The ‘invisible’ symptom of skin cancer you might spot when vacuuming your house – and 8 other easy-to-miss signs | The Sun

WHEN you think of skin cancer, scary looking moles probably jump to mind.

But there are other more subtle symptoms that are much easier to brush off.

Getting out of breath doing day-to-day tasks, such as vacuuming, is considered to be a symptom of melanoma skin cancer.

Melanoma, the most serious skin cancer, is diagnosed 17,500 times a year.

The deadly disease takes the lives of 2,340 people per year, according to Cancer Research UK (CRUK).

It develops on skin that gets too much sun. 

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Survival rates are very high, with 87 per cent of patients living at least 10 years after their diagnosis.

But if left untreated the cancer can spread to other parts of the body, such as the liver, brain lungs and bones.

Once it reaches the lungs, it can trigger breathlessness, according to cancer charity Macmillan.

Like with any cancer, survival rates are best when the illness is detected fast when it is only affecting the skin.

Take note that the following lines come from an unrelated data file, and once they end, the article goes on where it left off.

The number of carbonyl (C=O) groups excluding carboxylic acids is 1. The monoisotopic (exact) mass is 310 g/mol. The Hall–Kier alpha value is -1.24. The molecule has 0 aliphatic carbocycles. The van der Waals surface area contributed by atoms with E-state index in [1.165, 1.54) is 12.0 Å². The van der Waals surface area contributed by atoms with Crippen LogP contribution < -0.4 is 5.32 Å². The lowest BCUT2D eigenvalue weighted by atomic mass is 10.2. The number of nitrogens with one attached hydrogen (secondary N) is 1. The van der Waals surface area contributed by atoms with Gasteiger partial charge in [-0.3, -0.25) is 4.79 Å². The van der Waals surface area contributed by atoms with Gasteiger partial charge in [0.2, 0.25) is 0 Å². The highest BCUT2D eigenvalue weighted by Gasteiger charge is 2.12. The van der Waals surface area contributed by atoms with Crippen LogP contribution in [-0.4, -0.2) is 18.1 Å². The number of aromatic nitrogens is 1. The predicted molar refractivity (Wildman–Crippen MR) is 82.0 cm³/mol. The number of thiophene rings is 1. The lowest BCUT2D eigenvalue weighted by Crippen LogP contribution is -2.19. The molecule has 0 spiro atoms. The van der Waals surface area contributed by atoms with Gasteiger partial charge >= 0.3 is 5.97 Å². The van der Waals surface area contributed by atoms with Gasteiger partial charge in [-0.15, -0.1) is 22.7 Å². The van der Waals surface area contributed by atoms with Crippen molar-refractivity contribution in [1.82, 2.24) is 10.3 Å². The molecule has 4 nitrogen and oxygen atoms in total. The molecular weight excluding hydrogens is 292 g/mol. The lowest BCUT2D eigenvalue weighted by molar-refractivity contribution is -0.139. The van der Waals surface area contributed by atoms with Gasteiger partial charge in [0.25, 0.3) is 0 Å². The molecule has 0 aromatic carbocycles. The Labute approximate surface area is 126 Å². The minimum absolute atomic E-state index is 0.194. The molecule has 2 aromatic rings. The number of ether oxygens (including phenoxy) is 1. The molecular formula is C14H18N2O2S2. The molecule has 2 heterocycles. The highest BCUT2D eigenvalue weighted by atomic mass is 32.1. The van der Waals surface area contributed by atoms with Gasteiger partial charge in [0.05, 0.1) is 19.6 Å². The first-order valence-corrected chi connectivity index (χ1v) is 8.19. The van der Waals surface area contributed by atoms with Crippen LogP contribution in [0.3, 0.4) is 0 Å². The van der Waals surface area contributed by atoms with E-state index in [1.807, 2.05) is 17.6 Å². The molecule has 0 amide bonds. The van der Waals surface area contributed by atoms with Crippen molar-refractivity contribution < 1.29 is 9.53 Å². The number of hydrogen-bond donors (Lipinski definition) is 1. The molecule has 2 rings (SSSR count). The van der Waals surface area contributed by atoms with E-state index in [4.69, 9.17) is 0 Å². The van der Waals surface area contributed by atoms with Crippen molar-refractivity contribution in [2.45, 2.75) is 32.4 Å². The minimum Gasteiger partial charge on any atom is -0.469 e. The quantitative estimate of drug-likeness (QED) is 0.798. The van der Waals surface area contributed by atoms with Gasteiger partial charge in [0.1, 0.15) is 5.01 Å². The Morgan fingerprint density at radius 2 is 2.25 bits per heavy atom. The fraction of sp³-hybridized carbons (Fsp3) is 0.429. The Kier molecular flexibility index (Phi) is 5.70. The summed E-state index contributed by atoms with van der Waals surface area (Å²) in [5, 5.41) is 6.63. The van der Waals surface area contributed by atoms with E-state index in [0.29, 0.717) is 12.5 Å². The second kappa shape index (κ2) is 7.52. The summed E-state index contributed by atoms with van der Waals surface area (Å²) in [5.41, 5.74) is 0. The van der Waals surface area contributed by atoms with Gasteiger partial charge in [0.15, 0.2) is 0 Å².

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That's why it's worth knowing the eight other easy-to-miss signs of skin cancer.

The most common sign of melanoma is the appearance of a new mole or a change in an existing mole.

  1. Mole with a mix of colours
  2. Large mole
  3. Mole that changes over time
  4. Swollen mole
  5. Bleeding mole
  6. Itchy mole
  7. Crusty mole
  8. Mole in the shape of a line under a nail

In women, the most common specific location for melanoma skin cancers in the UK is the legs.

Men are more likely to see melanomas in their trunk – the back or torso.

CRUK said rates have tripled in the over-55s since the 1990s, partly because of a fashion for cheap package holidays and tanning that date back to the 60s.

There are also more people coming forward and getting their skin checked, it added.

How can I spot melanoma in other parts of my body?

Symptoms of advanced melanoma depend on where the melanoma has spread to in the body.

Lymph nodes

Your Lymph nodes are small structures that work as filters for foreign substances, such as cancer cells and infections.

When they are infected with cancer they may feel hard and swollen.


  • breathlessness
  • a cough
  • coughing up blood.


  • headaches
  • sickness
  • difficulty swallowing
  • slurred speech


  • discomfort or pain in the liver area – the right side of the tummy, under the ribs
  • sickness


  • back or neck pain, which might feel like a band around your chest or tummy
  • muscle weakness
  • numbness and weakness in the legs
  • problems controlling your bladder or bowels

Digestive system

  • pain in the tummy
  • constipation or diarrhoea for no obvious reason
  • sickness
  • vomiting up blood
  • blood in your poo

Source: Macmillian

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